Method

Introduction:

Knowledge is the key pillar of democracy; no democracy can be effective and real in a country w

here citizens do not have correct knowledge about the events taking place around them. Historically, the press has played a pivotal role in providing this knowledge, which means providing the public with correct and credible information to help it understand its reality.

After more than 400 years have passed since the publication of the world's first printed newspaper in Germany, a set of professional standards has come to be known as the foundations of journalistic work. These include accuracy, balance, comprehensiveness, and objectivity. Judging the credibility of journalists or media outlets depends on how much these are achieved in the media content they produce. In this sense, credibility is the fruit of all these standards combined.

Although each one of these standards is important in its own right, "accuracy" remains the sine qua non when writing and broadcasting any media content. "Accuracy" means that the information contained in a report, news story, or other journalistic forms is "correct." If, for any reason, it is possible to overlook any of the abovementioned standards, publishing incorrect information destroys the very role played by the press, which is providing knowledge to the public.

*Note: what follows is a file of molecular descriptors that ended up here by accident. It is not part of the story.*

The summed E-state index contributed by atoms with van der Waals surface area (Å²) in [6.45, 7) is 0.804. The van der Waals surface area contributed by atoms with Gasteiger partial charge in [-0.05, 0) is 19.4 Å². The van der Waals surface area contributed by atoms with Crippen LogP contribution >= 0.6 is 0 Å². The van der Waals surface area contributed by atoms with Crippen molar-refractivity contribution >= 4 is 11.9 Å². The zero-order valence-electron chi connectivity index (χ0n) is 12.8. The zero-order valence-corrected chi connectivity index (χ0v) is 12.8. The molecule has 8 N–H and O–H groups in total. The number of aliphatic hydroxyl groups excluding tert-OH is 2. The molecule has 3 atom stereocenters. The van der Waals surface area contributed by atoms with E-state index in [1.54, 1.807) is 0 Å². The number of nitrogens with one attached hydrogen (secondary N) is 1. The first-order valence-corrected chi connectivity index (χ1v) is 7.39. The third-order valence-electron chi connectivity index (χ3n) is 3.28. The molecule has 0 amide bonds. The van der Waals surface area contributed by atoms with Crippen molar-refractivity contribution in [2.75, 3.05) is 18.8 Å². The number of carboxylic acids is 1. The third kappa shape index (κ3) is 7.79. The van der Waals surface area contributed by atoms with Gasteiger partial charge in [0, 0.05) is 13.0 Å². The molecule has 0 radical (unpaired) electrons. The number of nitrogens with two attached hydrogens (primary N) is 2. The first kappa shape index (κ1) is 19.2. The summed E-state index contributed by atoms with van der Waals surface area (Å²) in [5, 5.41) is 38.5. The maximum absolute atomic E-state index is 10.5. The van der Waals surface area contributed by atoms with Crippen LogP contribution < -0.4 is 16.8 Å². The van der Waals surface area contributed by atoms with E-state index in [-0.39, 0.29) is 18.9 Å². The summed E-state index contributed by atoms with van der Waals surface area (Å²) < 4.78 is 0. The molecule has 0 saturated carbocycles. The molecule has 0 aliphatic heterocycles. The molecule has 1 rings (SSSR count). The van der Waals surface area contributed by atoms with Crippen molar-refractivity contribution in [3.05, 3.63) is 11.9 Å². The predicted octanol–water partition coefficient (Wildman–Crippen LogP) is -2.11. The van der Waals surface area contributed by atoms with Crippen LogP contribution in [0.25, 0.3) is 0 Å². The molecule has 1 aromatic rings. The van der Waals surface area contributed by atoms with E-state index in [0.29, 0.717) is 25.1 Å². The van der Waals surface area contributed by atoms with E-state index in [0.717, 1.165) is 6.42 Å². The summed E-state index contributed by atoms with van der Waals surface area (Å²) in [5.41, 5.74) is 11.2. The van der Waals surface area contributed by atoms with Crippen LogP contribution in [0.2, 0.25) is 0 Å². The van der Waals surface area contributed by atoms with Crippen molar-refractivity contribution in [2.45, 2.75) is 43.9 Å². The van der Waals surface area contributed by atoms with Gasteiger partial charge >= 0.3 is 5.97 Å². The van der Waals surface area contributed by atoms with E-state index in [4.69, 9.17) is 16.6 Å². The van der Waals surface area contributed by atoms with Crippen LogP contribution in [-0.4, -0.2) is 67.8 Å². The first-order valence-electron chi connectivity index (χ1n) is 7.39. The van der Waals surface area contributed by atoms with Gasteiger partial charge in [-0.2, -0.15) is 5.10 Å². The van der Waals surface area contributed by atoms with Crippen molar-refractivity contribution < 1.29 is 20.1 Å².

However, judging a certain report as being "accurate" is a complicated process. The accuracy of information is as important as the way in which this information is communicated. This is because language, which is the main vehicle of the journalist, is not absolutely neutral, like all other means of communication. It can, depending on the method in which it is used, influence content.

Accuracy, therefore, does not only mean saying what is true and correct; it also means saying it in a way that guarantees that it will reach the reader as true and correct. Misusing language, whether wittingly or not, when writing about a certain event, could twist the truth, even if all the information in it is correct.

This explains the importance of theorizing about language in the press and in verification since it is one of the key indicators of the fulfillment of professional standards. While it is important in the press in general, it acquires added importance in the verification process. The person who is assigned the task of verification cannot question the credibility of a piece of news based on the use of nonprofessional language when he himself employs such language. 

Verify

Verify